"China also sets an objective of increasing the proportion of renewable energy in the primary energy mix to 10% by 2010, and to 15% by 2020." Translation: "We'll keep on burning the stuff that poor people burn until we get rich." Biomass accounts for 10% of the global energy supply but less than 4% in the developed world and closer to 2% in the U.S. The poor always burn more carbohydrates, fewer hydrocarbons. Calling something "renewable" doesn't mean that it saves carbon. Agriculture, forestry and deforestation already cost the planet more than twice as much in carbon equivalents as transportation--over 30% of all emissions. Since nobody can track how many twigs, cowpats and rice husks a billion peasants burn--or alternatively, leave to fungi to convert into methane, a powerful greenhouse gas--China's carbon accountants can make its renewable numbers come out anywhere they like.

China is proud to report that it has been shutting down "small thermal power-generation units." Translation: "We're replacing diesel generators with big coal-fired power plants." Big, central power plants burn much cheaper fuel much more efficiently, and therefore generate much cheaper power, and therefore boost energy consumption, emissions and GDP even faster.

China touts its new wind, hydroelectric and nuclear capacity. Translation: "China's energy policy is--and will remain--solidly anchored in coal." The word "capacity" next to "wind" misleads by a factor of five or so, because much of the time the wind doesn't blow. China's nuclear plants and its gargantuan hydroelectric dams will indeed make a real dent in the carbon intensity of its energy supply. But mushrooming coal consumption will utterly swamp the savings for as long as anyone can possibly foresee.

China says it "has increased its carbon sinks by promoting reforestation." Translation: "Your sinks don't count." North America has been reforesting since 1920, and continues to do so. So fast, in fact, that we're currently sucking about two-thirds of our carbon emissions back into our forests and soil. Europe and Japan hate all such talk, at least when it's America that's talking, because we have lots of land to reforest and they don't. U.S. greens do their best not to talk about it too, because--well, it gets in the way of other agendas.

China says because it's poor and we're rich, we must slash our emissions--absolute emissions, not the per-GDP kind--by 25% to 40% in the next decade, and also pay China and other developing countries in both cash and technology transfers to help them curb theirs. Translation: "You're responsible for our sorry past."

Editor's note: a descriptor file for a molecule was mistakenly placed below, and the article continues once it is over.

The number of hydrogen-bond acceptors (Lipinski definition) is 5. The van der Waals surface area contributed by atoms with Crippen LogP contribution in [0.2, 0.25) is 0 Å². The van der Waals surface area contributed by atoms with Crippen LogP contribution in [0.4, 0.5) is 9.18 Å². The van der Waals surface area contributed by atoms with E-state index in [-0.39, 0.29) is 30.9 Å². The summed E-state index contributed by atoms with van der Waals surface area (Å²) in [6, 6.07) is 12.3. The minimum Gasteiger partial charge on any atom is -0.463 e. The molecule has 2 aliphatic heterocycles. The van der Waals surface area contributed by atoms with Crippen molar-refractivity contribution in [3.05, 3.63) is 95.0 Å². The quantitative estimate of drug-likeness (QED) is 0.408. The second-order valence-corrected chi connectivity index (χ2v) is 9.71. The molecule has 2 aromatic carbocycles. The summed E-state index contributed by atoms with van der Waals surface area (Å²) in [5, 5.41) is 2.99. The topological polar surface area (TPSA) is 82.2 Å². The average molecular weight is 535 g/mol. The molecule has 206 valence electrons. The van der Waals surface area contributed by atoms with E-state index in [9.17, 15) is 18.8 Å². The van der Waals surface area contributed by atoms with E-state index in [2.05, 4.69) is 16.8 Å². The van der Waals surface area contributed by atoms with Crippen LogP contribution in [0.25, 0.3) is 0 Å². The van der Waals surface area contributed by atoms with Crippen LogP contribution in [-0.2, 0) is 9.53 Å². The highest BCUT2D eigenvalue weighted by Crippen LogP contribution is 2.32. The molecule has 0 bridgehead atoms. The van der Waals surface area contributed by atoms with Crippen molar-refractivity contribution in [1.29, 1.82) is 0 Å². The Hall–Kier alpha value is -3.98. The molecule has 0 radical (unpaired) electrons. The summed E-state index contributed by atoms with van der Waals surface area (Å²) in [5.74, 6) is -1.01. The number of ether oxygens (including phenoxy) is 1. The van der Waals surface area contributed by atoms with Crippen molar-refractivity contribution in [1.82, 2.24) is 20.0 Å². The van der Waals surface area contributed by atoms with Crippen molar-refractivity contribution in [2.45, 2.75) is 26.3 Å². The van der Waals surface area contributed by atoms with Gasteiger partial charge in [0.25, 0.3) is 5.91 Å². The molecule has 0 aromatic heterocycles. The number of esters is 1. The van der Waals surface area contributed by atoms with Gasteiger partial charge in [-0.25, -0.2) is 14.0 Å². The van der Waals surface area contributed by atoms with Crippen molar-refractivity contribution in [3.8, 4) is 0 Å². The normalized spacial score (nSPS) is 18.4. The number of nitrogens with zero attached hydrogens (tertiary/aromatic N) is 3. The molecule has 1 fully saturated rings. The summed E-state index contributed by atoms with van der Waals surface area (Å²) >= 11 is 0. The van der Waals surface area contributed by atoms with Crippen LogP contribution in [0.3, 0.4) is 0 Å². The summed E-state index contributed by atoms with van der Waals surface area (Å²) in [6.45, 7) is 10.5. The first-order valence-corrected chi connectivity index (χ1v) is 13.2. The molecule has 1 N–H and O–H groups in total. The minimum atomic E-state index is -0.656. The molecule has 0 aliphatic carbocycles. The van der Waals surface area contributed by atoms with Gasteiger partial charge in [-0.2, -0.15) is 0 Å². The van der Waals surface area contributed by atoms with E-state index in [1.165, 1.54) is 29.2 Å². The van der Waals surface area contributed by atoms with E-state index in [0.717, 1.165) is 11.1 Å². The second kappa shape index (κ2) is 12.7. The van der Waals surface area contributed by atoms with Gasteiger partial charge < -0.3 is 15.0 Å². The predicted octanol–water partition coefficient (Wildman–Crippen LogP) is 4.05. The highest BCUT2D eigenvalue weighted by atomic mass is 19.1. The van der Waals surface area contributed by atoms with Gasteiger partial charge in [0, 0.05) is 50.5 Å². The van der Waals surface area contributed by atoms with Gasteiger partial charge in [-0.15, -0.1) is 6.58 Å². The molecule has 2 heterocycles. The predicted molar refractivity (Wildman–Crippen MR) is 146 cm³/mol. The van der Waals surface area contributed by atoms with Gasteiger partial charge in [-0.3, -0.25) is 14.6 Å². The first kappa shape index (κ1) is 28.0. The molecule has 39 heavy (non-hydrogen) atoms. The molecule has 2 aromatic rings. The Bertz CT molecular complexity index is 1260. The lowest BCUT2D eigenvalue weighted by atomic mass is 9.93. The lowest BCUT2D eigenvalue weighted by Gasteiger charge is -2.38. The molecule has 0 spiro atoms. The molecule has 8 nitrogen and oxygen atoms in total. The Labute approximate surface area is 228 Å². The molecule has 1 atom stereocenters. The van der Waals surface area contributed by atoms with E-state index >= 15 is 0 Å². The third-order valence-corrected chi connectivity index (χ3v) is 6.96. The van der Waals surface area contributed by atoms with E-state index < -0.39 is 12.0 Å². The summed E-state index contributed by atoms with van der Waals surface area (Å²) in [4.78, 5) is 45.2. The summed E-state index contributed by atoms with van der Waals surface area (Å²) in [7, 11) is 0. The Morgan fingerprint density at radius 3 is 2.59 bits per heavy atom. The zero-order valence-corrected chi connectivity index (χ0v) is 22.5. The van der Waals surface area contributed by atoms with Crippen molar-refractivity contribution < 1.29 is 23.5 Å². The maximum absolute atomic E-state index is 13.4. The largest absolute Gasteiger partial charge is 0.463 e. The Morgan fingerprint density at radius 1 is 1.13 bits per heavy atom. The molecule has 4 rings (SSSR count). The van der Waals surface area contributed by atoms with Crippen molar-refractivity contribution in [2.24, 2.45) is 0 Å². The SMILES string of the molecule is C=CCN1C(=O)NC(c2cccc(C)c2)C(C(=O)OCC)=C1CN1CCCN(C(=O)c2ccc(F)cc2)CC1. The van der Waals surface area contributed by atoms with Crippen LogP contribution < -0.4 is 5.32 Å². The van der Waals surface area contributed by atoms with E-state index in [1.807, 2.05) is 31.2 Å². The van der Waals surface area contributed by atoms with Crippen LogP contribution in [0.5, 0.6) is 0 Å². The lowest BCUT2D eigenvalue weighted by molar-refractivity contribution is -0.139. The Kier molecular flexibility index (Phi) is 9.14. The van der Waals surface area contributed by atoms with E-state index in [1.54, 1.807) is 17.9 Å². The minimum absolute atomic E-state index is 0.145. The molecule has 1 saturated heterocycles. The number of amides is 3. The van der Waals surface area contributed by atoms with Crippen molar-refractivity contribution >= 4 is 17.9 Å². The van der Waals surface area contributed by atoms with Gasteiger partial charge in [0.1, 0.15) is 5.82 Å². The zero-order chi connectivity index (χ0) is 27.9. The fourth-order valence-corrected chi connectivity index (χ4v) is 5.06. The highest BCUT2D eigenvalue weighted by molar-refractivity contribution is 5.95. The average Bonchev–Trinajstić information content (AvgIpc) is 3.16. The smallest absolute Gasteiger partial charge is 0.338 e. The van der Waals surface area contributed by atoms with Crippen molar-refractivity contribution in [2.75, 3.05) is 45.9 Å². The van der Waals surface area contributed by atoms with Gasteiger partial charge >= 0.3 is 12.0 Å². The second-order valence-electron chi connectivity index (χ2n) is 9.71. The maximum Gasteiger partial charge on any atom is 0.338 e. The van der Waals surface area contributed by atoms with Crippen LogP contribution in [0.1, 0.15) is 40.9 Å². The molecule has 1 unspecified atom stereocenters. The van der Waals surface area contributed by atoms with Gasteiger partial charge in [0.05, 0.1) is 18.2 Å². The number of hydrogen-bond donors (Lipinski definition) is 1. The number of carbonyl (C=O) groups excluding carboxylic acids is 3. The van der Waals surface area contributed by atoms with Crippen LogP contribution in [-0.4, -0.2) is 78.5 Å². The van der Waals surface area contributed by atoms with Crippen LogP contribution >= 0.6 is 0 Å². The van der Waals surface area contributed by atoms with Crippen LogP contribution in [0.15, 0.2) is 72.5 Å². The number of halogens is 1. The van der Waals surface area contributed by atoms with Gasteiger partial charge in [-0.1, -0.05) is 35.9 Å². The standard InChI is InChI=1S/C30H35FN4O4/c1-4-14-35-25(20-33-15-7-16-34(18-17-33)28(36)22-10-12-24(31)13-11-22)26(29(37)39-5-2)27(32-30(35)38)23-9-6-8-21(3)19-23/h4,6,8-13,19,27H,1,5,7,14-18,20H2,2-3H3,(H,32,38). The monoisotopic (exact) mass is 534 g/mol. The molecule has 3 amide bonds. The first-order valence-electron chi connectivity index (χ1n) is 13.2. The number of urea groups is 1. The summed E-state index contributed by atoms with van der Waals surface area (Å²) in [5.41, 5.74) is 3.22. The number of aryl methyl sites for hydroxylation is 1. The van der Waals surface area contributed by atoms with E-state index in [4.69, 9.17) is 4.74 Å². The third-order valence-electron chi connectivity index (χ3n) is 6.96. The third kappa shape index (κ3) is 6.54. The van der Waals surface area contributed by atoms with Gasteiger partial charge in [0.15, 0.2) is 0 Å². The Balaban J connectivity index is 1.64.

Agricultural footprints shrink, forests recover and birth rates decline as people get richer. Our 19th-century birth rates were as high as China's and India's were through most of the 20th. Their huge, impoverished populations reflect economic and political choices that stifled economic growth in their countries during the century when we got rich, stabilized our populations, reforested our land and dispatched would-be global tyrants to the dustbin of history. China, not America, is responsible for the economic and demographic legacies of Puyi, Yuan, Sun, Chiang and Mao.

Peter Huber is a senior fellow of the Manhattan Institute and coauthor of The Bottomless Well
5282  Politics, Religion, Science, Culture and Humanities / Science, Culture, & Humanities / re. Where in the constitution...power to mandate Americans buy health insurance on: October 23, 2009, 08:12:06 PM
"Where in the Constitution is the authority to mandate that Americans buy health insurance?"

I passed that excellent question to my liberal senators, Amy Klobuchar and the Honorable Al Franken as well as Congressman Keith Ellison and one friendly Republican.  Will keep the board informed of any interesting answers.

Maybe the federal authority to mandate health insurance is hidden in between the federal power to forbid states from limiting the right to kill your young and the search exemption for pleasure crafts.  sad

A constitutional convention is a bad idea in a climate where the existing provisions are already ignored and when the opponents of limited government are clearly in power. 

Instead it seems to me that each time federal authorities step on the constitution we should push for an up or down vote on repealing that constitutional protection, and see where they stand.  For example, McCain-Feingold should have been coupled with a demand for congress to vote yea or nay on repeal of the 1st amendment.  Couple Coast Guard funding with a demand for a vote to repeal the 4th amendment, and health reform with a demand for a vote for or against repealing the 10th.  If 2/3 of the House and 2/3rds of the Senate vote repeal, off it goes to the states.  I'm assuming that most people like constitutional limits on power, but like Pelosi - they just forget we have them.